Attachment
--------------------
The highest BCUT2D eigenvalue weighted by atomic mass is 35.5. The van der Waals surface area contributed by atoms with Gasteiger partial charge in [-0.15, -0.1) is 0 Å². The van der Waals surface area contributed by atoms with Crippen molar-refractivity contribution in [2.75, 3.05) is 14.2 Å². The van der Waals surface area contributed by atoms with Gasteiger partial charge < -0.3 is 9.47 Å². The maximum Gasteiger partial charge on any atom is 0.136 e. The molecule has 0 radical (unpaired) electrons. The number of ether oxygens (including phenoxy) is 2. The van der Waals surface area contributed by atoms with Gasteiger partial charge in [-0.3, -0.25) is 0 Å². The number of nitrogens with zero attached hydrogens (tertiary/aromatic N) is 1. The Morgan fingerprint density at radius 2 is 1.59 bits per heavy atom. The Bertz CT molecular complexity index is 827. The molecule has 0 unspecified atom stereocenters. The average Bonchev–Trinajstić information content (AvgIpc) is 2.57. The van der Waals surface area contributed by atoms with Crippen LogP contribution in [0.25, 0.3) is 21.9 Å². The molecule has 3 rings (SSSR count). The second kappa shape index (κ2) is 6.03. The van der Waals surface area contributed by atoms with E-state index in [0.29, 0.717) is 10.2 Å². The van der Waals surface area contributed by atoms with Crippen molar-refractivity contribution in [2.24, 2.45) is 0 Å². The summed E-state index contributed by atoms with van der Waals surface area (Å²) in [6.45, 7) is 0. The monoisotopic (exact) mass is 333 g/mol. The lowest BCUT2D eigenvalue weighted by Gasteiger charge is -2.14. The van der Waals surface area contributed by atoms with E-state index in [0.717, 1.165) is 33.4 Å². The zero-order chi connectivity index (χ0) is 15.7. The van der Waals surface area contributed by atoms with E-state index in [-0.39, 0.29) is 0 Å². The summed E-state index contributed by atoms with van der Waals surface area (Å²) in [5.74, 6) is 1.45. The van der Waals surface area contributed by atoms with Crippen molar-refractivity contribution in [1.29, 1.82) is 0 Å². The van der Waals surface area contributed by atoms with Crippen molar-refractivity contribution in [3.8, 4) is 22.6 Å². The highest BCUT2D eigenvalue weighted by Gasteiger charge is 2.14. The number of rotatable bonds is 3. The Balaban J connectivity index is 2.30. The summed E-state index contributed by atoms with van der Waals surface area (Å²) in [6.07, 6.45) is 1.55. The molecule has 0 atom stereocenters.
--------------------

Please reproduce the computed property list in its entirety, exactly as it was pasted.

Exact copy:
The highest BCUT2D eigenvalue weighted by atomic mass is 35.5. The van der Waals surface area contributed by atoms with Gasteiger partial charge in [-0.15, -0.1) is 0 Å². The van der Waals surface area contributed by atoms with Crippen molar-refractivity contribution in [2.75, 3.05) is 14.2 Å². The van der Waals surface area contributed by atoms with Gasteiger partial charge < -0.3 is 9.47 Å². The maximum Gasteiger partial charge on any atom is 0.136 e. The molecule has 0 radical (unpaired) electrons. The number of ether oxygens (including phenoxy) is 2. The van der Waals surface area contributed by atoms with Gasteiger partial charge in [-0.3, -0.25) is 0 Å². The number of nitrogens with zero attached hydrogens (tertiary/aromatic N) is 1. The Morgan fingerprint density at radius 2 is 1.59 bits per heavy atom. The Bertz CT molecular complexity index is 827. The molecule has 0 unspecified atom stereocenters. The average Bonchev–Trinajstić information content (AvgIpc) is 2.57. The van der Waals surface area contributed by atoms with Crippen LogP contribution in [0.25, 0.3) is 21.9 Å². The molecule has 3 rings (SSSR count). The second kappa shape index (κ2) is 6.03. The van der Waals surface area contributed by atoms with E-state index in [0.29, 0.717) is 10.2 Å². The van der Waals surface area contributed by atoms with Crippen molar-refractivity contribution in [2.24, 2.45) is 0 Å². The summed E-state index contributed by atoms with van der Waals surface area (Å²) in [6.45, 7) is 0. The monoisotopic (exact) mass is 333 g/mol. The lowest BCUT2D eigenvalue weighted by Gasteiger charge is -2.14. The van der Waals surface area contributed by atoms with E-state index in [0.717, 1.165) is 33.4 Å². The zero-order chi connectivity index (χ0) is 15.7. The van der Waals surface area contributed by atoms with E-state index in [-0.39, 0.29) is 0 Å². The summed E-state index contributed by atoms with van der Waals surface area (Å²) in [5.74, 6) is 1.45. The van der Waals surface area contributed by atoms with Crippen molar-refractivity contribution in [1.29, 1.82) is 0 Å². The van der Waals surface area contributed by atoms with Crippen molar-refractivity contribution in [3.8, 4) is 22.6 Å². The highest BCUT2D eigenvalue weighted by Gasteiger charge is 2.14. The number of rotatable bonds is 3. The Balaban J connectivity index is 2.30. The summed E-state index contributed by atoms with van der Waals surface area (Å²) in [6.07, 6.45) is 1.55. The molecule has 0 atom stereocenters.